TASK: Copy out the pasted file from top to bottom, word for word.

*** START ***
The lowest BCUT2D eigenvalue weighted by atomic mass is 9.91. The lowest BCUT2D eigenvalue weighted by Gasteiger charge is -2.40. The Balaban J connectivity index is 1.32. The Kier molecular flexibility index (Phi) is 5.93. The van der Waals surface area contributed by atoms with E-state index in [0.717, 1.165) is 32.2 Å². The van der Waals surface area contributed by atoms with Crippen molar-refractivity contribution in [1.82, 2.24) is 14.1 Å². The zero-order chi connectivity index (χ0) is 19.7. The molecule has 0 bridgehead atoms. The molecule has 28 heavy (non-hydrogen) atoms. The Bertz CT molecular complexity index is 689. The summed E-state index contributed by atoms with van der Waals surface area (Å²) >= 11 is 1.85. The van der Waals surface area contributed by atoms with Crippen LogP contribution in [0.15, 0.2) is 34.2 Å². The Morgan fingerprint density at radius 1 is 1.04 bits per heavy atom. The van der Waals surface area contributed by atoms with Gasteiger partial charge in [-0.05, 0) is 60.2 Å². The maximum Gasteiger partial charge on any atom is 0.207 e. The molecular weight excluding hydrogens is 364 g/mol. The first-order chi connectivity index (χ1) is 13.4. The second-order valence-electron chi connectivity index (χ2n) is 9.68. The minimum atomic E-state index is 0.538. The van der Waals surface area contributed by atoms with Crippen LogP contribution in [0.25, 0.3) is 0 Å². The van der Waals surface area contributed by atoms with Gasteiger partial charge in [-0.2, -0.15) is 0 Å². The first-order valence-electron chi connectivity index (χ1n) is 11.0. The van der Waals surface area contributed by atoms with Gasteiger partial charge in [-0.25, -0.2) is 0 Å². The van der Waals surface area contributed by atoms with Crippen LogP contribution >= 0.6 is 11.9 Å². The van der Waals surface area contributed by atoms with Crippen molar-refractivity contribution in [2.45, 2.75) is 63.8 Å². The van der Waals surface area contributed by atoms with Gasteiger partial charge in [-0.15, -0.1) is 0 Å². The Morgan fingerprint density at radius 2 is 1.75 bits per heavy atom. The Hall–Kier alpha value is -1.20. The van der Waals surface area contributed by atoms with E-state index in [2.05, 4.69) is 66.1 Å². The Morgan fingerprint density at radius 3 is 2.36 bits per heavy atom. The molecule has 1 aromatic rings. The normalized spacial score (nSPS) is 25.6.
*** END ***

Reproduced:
The lowest BCUT2D eigenvalue weighted by atomic mass is 9.91. The lowest BCUT2D eigenvalue weighted by Gasteiger charge is -2.40. The Balaban J connectivity index is 1.32. The Kier molecular flexibility index (Phi) is 5.93. The van der Waals surface area contributed by atoms with E-state index in [0.717, 1.165) is 32.2 Å². The van der Waals surface area contributed by atoms with Crippen molar-refractivity contribution in [1.82, 2.24) is 14.1 Å². The zero-order chi connectivity index (χ0) is 19.7. The molecule has 0 bridgehead atoms. The molecule has 28 heavy (non-hydrogen) atoms. The Bertz CT molecular complexity index is 689. The summed E-state index contributed by atoms with van der Waals surface area (Å²) >= 11 is 1.85. The van der Waals surface area contributed by atoms with Crippen LogP contribution in [0.15, 0.2) is 34.2 Å². The Morgan fingerprint density at radius 1 is 1.04 bits per heavy atom. The van der Waals surface area contributed by atoms with Gasteiger partial charge in [-0.05, 0) is 60.2 Å². The maximum Gasteiger partial charge on any atom is 0.207 e. The molecular weight excluding hydrogens is 364 g/mol. The first-order chi connectivity index (χ1) is 13.4. The second-order valence-electron chi connectivity index (χ2n) is 9.68. The minimum atomic E-state index is 0.538. The van der Waals surface area contributed by atoms with Crippen LogP contribution in [0.25, 0.3) is 0 Å². The van der Waals surface area contributed by atoms with Gasteiger partial charge in [-0.2, -0.15) is 0 Å². The first-order valence-electron chi connectivity index (χ1n) is 11.0. The van der Waals surface area contributed by atoms with Gasteiger partial charge in [-0.25, -0.2) is 0 Å². The van der Waals surface area contributed by atoms with Crippen LogP contribution >= 0.6 is 11.9 Å². The van der Waals surface area contributed by atoms with Crippen molar-refractivity contribution in [2.45, 2.75) is 63.8 Å². The van der Waals surface area contributed by atoms with Gasteiger partial charge in [-0.15, -0.1) is 0 Å². The Morgan fingerprint density at radius 2 is 1.75 bits per heavy atom. The Hall–Kier alpha value is -1.20. The van der Waals surface area contributed by atoms with E-state index in [2.05, 4.69) is 66.1 Å². The Morgan fingerprint density at radius 3 is 2.36 bits per heavy atom. The molecule has 1 aromatic rings. The normalized spacial score (nSPS) is 25.6.